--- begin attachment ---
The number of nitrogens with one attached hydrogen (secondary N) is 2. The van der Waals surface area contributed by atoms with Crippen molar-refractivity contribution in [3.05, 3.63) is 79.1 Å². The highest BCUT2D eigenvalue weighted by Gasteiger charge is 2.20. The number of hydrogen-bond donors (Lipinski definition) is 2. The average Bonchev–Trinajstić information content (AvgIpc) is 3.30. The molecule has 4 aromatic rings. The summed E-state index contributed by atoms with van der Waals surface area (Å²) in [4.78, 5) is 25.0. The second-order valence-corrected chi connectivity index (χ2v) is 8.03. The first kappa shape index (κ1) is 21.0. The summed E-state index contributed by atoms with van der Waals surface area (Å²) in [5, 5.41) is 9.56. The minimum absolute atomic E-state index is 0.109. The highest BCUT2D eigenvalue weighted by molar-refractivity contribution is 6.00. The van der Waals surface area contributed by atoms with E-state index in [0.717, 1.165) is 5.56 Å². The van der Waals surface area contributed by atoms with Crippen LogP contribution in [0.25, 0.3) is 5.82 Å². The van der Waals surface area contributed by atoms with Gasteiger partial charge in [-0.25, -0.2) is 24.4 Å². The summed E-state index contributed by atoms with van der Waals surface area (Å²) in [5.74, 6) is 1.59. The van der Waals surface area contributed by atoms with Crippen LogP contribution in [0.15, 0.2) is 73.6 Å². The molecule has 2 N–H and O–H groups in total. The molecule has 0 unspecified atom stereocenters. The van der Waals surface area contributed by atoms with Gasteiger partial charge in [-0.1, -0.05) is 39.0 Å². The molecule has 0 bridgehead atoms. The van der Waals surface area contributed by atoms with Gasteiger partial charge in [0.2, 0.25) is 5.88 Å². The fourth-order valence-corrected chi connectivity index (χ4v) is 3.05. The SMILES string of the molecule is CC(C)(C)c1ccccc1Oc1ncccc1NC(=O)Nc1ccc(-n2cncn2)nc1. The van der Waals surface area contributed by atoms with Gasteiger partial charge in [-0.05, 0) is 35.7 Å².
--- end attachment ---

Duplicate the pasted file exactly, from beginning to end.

The number of nitrogens with one attached hydrogen (secondary N) is 2. The van der Waals surface area contributed by atoms with Crippen molar-refractivity contribution in [3.05, 3.63) is 79.1 Å². The highest BCUT2D eigenvalue weighted by Gasteiger charge is 2.20. The number of hydrogen-bond donors (Lipinski definition) is 2. The average Bonchev–Trinajstić information content (AvgIpc) is 3.30. The molecule has 4 aromatic rings. The summed E-state index contributed by atoms with van der Waals surface area (Å²) in [4.78, 5) is 25.0. The second-order valence-corrected chi connectivity index (χ2v) is 8.03. The first kappa shape index (κ1) is 21.0. The summed E-state index contributed by atoms with van der Waals surface area (Å²) in [5, 5.41) is 9.56. The minimum absolute atomic E-state index is 0.109. The highest BCUT2D eigenvalue weighted by molar-refractivity contribution is 6.00. The van der Waals surface area contributed by atoms with E-state index in [0.717, 1.165) is 5.56 Å². The van der Waals surface area contributed by atoms with Crippen LogP contribution in [0.25, 0.3) is 5.82 Å². The van der Waals surface area contributed by atoms with Gasteiger partial charge in [-0.25, -0.2) is 24.4 Å². The summed E-state index contributed by atoms with van der Waals surface area (Å²) in [5.74, 6) is 1.59. The van der Waals surface area contributed by atoms with Crippen LogP contribution in [0.15, 0.2) is 73.6 Å². The molecule has 2 N–H and O–H groups in total. The molecule has 0 unspecified atom stereocenters. The van der Waals surface area contributed by atoms with Gasteiger partial charge in [-0.1, -0.05) is 39.0 Å². The molecule has 0 bridgehead atoms. The van der Waals surface area contributed by atoms with Gasteiger partial charge in [0.2, 0.25) is 5.88 Å². The fourth-order valence-corrected chi connectivity index (χ4v) is 3.05. The SMILES string of the molecule is CC(C)(C)c1ccccc1Oc1ncccc1NC(=O)Nc1ccc(-n2cncn2)nc1. The van der Waals surface area contributed by atoms with Gasteiger partial charge in [-0.05, 0) is 35.7 Å².